For the month of August, I wanted to do a one-knife carry challenge. I wanted to carry and use just one knife throughout the entire month. Having some difficulty in choosing which knife, I posted a poll and let you all decide for me. The Pacific Salt SE won.
Now I had already done an exclusive carry challenge with the Pac Salt SE, last year. It was that experience that really woke me up to the usefulness and utility of a fully serrated blade. So I knew that this would not be a difficult challenge for me.
As anticipated, I had no issues to speak of with the knife. I kept it sharp, using the Sharpmaker, preferring not to microbevel. My daily use is not very rigorous so the H-1 was acceptable.
However, as the month wore on I discovered something I had not really anticipated, not about the knife but about my own understanding about the nature of the challenge.
Back before I got into Spyderco, I carried a single knife - a Kershaw Chill - for about 8 or 9 years. During most of that time, I worked in construction, and I used that knife extensively. I carried it every day. It has traveled in my pocket from the Atlantic to the Pacific, from Canadian lakes to the Caribbean. It was in my pocket on our wedding day. With so many memories attached to it, that knife had, unknown to me at the time, become more than just a tool. It was a faithful and familiar companion.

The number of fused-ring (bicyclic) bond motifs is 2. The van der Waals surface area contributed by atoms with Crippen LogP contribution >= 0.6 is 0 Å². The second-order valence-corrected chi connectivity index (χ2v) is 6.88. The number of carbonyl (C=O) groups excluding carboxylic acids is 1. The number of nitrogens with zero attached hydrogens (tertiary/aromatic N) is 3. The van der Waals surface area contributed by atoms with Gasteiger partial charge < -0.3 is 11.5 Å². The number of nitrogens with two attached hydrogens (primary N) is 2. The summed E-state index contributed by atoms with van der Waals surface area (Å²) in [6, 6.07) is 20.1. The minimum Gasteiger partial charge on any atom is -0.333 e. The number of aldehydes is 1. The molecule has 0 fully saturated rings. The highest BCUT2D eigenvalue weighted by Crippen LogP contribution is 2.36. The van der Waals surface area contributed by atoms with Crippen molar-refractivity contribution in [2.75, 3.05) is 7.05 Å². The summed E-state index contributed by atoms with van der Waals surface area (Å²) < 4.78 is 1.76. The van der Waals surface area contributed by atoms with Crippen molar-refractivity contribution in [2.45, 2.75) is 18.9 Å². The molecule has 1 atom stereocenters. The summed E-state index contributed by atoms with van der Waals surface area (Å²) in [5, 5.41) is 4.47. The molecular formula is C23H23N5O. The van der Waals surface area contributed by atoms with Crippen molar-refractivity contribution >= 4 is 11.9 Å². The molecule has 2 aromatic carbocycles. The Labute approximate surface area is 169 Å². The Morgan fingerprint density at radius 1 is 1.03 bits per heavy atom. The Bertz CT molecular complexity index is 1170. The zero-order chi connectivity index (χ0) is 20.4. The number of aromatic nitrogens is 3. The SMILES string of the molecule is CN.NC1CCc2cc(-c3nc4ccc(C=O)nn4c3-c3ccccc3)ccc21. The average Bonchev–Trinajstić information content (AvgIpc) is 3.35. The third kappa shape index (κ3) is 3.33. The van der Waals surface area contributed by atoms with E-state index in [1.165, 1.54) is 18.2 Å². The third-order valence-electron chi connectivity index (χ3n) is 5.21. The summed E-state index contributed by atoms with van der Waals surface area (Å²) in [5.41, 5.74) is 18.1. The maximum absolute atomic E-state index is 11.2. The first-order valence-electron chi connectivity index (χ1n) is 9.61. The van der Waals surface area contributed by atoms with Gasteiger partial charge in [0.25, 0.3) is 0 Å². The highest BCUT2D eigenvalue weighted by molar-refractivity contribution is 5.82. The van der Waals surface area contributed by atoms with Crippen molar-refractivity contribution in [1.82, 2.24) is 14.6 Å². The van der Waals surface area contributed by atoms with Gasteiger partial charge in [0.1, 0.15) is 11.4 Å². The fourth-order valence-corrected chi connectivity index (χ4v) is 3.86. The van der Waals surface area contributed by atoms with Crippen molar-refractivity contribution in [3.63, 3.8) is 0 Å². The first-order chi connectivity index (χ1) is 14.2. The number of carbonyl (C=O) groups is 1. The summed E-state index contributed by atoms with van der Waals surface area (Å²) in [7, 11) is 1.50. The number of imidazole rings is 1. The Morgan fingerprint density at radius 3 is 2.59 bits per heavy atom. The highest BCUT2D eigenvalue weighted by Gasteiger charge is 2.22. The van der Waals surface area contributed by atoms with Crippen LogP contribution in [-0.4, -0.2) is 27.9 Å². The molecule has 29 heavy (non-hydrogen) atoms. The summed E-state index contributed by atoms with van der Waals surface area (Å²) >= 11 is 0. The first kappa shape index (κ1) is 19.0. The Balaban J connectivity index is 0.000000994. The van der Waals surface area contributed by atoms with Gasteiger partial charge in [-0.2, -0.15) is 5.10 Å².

Once I fell down the Spyderco rabbit hole, that connection was broken. Very soon I had more knives than I could possibly carry. A new steel, a new design - meant a new knife purchase. I joined the forum here and with that, all hope of recovery went out the window. It was, and still is, a lot of fun.
With that fun of new discovery, however, came a price - the lost connection with my knife as a familiar companion. With so many knives to carry and use it has become impossible to use any one knife exclusively enough to bring back that experience. Which is why I feel the urge sometimes to do these exclusive carry challenges - it's an attempt to bring back that lost connection.
Now the interesting thing is, I found that as I settle into one of these challenges, as I become more familiar with that one particular knife, my interest in the wider knife community wanes. I spend less time on the forums, get less excited about new releases, and my interest in knives in general diminishes.
It's as if a prerequisite to having that one-knife connection is a general disinterest in knives in general. Which seemed counter-intuitive to me at first, but upon reflection makes a lot of sense.
It was an unexpected dichotomy: to have one means I must give up the other. It seems that I can't have that one-knife connection again as long as I remain a knife afi. But I still want both.
First world problems?
Apologies for the rambling post.